Other children finish their work. The bird beckons her to the warm sun.
Five sentences in, the freedom bell rings.
Chelsea will never know what is written on the other half of that chalkboard.
The Price of Freedom by Geoff Le Pard
‘When will you drop this vendetta, Mary?’
That’s what Paul had said. It wasn’t like she was free to choose. She hadn’t asked for an illegitimate half-brother contesting their father’s will. She had been patient, tried to explain. But all Paul had said was, ‘What about me? What about Penny?’
It hurt, the suggestion she was dragging them along. She wanted to say it was her problem and she would sort it, but the gaunt look on Penny’s face told a different story. Her father had created this prison but she had taken her family inside with her.
Freedom Flash by Irene Waters
“Now. tomorrow after we walk the dogs we’ve got that art course. It goes for four hours. Have to leave it on time cause Rosie is coming 2.30. Then have to walk the dogs as Barbara is expecting me at six.”
“I can’t listen to any more. I just want my freedom.” He stamped his foot.
“What do you mean?”
“I just want to be free. I want the freedom to wake up and decide then what I want to do – not have it all planned out.”
“You do nothing but….”
“ I wish.”
“Your freedom will be my gaol.”
Bull Fighting by Charli Mills
“It’s my God-given right to clean up on Rock Creek.” Cob tensed his muscles, reminding Sarah of a tethered bull. Dragging boards by a nose ring drained the bull’s fight. Cob raged freely.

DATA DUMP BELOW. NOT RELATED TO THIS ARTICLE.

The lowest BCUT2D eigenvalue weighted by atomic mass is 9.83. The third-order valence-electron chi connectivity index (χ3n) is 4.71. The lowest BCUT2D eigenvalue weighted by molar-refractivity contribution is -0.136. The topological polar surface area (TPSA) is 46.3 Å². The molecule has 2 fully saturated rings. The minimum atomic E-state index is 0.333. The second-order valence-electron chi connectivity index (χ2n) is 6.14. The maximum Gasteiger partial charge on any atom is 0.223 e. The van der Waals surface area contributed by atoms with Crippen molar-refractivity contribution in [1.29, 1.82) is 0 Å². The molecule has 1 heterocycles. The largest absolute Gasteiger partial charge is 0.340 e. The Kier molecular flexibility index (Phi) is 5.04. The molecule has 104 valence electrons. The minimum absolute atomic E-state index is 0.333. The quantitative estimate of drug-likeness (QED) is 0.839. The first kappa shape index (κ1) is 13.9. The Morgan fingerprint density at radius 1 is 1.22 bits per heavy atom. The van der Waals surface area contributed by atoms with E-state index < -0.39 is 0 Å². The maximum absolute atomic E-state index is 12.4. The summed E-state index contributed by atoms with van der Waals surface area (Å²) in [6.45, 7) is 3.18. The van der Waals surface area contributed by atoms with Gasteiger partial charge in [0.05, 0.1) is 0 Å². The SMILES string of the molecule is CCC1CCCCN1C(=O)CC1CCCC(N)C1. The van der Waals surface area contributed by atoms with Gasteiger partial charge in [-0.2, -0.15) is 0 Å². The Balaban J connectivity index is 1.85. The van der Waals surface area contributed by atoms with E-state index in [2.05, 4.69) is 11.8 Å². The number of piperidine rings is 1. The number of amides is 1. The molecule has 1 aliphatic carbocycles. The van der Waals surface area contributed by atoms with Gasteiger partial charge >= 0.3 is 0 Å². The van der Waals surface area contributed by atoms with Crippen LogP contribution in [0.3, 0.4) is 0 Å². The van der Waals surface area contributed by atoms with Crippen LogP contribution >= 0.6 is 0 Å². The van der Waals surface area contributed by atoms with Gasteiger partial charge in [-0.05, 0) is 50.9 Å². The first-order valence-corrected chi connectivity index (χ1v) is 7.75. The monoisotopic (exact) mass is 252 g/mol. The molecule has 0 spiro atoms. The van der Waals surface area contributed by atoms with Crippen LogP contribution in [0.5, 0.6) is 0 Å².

“Who does he think he is? Wellmen had better get back here with my payment or he and that skinny little wretch of woman he’s shacked-up with are out on their duffs!”
Sarah flinched at the familiar words used to describe her situation with Cob. Shacked-up felt oppressive especially with him on the prod. “Cob, just calm down. Come to bed.”
It was her only protection.
Stray by Pete
It took me years to learn the game. To sit or raise my paw like a half-wit, all for a few nibbles. A scratch on the head.
It’s difficult. The snap of a twig or the crunch of a leaf and my primal instincts flex. But still I wait.
Near the creek, meaty fingers fiddle with my harness, I’m told to be a good boy. I pant with exhilaration as the straps fall from my shoulders.
Galloping into sunset, the whistles grow faint. But I wasn’t born for show or tricks.
I am not a good boy.